Inkjets & the environment
Choosing inkjet for your next office printer isn’t just good for your business and its bottom line; it’s also good for the environment. HP’s latest office inkjet printers use less energy and create less waste than equivalent laser printers, and with HP’s commitment to environment-friendly manufacturing and recycling, you can be assured that your organisation is doing its best for the planet.
Using Less Energy
Of course, office laser printers have been growing more energy-efficient for years, and HP has led the way with reductions in operating and standby power consumption, more efficient power-save modes and more effective tools for managing power use across a fleet of printers. All the same, there are parts of the laser printing process that involve significant quantities of energy, most notably the fuser which fuses the particles of toner onto the sheet of paper during printing. This needs to heat up rapidly before the first page can be printed and then be kept hot during printing, usually at temperatures in excess of 200°C.
Many HP Laser printers now use low-melt toners and/or Instant-on technology to reduce the energy the fuser uses, but Inkjet printers are unquestionably more energy-efficient. An HP Officejet Pro X inkjet printer uses up to 50 per cent less energy than an equivalent laser printer, partly because its PageWide inkjet head requires no fuser. Tested against leading office printers from Samsung and Brother, an HP Officejet Pro X476dw used as little as 66.6 per cent of the power, while an Officejet Pro X576dw used between 69.1 per cent and 88.8 per cent. Extend this over a week, and the HP printers will use less than half the energy of their laser printer rivals; an average 70W while operating, 10W in standby and 4.8W in sleep mode. A typical laser printer may use as much as 380W working and 70W in standby without going to sleep, where consumption might still be 7W.
OfficeJet Pro X printers also come with a robust set of power-management options, which can be configured using the printer control panel, the HP Embedded Web Server interface or the HP Web Jetadmin UI. Just like HP’s laser printers you can set how long your printer has to wait without work before going to sleep, and also set scheduled on and off times. It all adds up to a dramatic reduction in energy consumption, which is as good for the company bank balance as it is for the environment.
Another way HP’s new inkjets can help you reduce your business’s carbon footprint is through consolidation. With speeds of up to 70ppm and monthly workloads up to 4,200 pages, a single Officejet Pro X printer could easily do the work of two or more old laser printers and use up a fraction of their energy. Use duplex printing – as standard with every Officejet Pro X – and you can cut down on paper usage too.
All printers produce some waste, whether it’s the toner and imaging drums in a laser printer or the ink cartridges and printheads in an inkjet. Many of us assume that an inkjet wastes more, simply because we’re used to laser toner cartridges that last for several thousand pages and inkjet cartridges that drop out after a few hundred prints or so. When it comes to the Officejet Pro and Officejet Pro X lines, however, you might be in for a surprise. The new XL cartridges used in the Officejet Pro X range, for instance, can print 6,600 pages in the case of each colour cartridge and 9,200 for the black. That’s comparable to many office laser printers.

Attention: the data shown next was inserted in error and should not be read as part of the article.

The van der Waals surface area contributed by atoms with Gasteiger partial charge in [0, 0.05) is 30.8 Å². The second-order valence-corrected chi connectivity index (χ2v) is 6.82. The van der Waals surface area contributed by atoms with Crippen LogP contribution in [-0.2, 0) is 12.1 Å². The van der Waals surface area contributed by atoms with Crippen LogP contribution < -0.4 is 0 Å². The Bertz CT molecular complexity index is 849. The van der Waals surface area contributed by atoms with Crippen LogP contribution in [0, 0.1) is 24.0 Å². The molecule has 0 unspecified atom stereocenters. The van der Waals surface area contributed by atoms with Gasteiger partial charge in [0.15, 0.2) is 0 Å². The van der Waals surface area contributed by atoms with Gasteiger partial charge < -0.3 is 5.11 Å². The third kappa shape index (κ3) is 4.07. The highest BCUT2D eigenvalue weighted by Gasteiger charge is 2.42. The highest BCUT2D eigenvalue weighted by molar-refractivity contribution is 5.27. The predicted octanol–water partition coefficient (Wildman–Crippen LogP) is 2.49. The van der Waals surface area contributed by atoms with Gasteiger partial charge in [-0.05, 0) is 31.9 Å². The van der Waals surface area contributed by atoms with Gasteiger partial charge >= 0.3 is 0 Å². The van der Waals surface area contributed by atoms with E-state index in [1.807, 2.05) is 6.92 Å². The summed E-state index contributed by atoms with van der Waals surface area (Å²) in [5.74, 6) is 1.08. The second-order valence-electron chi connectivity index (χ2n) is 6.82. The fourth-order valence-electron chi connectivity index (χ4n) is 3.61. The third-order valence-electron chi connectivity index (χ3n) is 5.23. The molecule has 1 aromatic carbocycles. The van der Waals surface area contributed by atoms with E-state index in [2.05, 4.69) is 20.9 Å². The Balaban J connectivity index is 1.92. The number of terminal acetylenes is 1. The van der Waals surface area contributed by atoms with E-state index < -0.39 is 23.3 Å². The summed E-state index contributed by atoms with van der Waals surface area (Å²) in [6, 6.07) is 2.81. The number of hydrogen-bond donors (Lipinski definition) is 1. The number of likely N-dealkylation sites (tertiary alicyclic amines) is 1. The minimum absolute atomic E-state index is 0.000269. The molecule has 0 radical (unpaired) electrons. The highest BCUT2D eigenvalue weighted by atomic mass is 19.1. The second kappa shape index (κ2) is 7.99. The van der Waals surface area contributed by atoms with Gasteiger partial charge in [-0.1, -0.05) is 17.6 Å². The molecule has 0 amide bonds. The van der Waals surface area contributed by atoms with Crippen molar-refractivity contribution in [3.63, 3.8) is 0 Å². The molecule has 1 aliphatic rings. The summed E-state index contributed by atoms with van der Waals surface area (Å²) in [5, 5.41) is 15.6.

Throw in Draft and General Office modes that use less ink, separate colour cartridges that can be replaced individually and a printhead and maintenance cartridge that lasts the lifespan of the printer, and Officejet Pro X printers minimise the amount of waste produced. You can even set where the low ink warning kicks in, and ensure that pages being printed while a cartridge runs out will still finish printing. This all stacks up well against comparable laser printers. Combine the spent ink or toner cartridges and the packaging used to print 15,000 pages at 40 per cent coverage, and the Officehet Pro X476sw produces only 50 per cent of the waste produced by some laser models.
With HP, of course, waste doesn’t have to mean landfill. With its Planet Partners program HP has led the way when it comes to recycling, with a product return program both for hardware and supplies. In the UK HP recycles HP inkjet and Laserjet cartridges for free, not to mention used printers, laptops, PCs and multi-function devices. You can easily order collection boxes with free pick-up online, or return supplies or hardware to a designated collection point. HP then manages the whole recycling chain, overseeing transport to an authorised sorting and waste facility, where cartridges, printers or computers can be broken down into the raw materials, which will then be used to make new cartridges or other metal and plastic products.
Since 1986 HP has recovered over 1 billion kg of products for reuse and recycling, and produced over 1.5 billion HP Laserjet and inkjet cartridges containing recycled materials. Many of HP’s inkjet cartridges contain over 50 per cent recycled plastics by weight. HP also works hard to ensure that its products are free of hazardous substances, and that the packaging materials are recyclable.
HP is widely recognised for its environmental efforts, ranking highest among electronics companies and fifth overall in Interbrand’s 2011 list of the 50 best global green brands, and coming second in Newsweek’s list of the 500 greenest US companies. HP has had ISO 14001 certification – the international standard for environmental management systems – since June 2000. Choosing an inkjet as an office printer can help any business go greener, reducing energy costs and environmental impact. Choosing HP inkjets takes that up to the next level, making it a smart choice for any responsible business.
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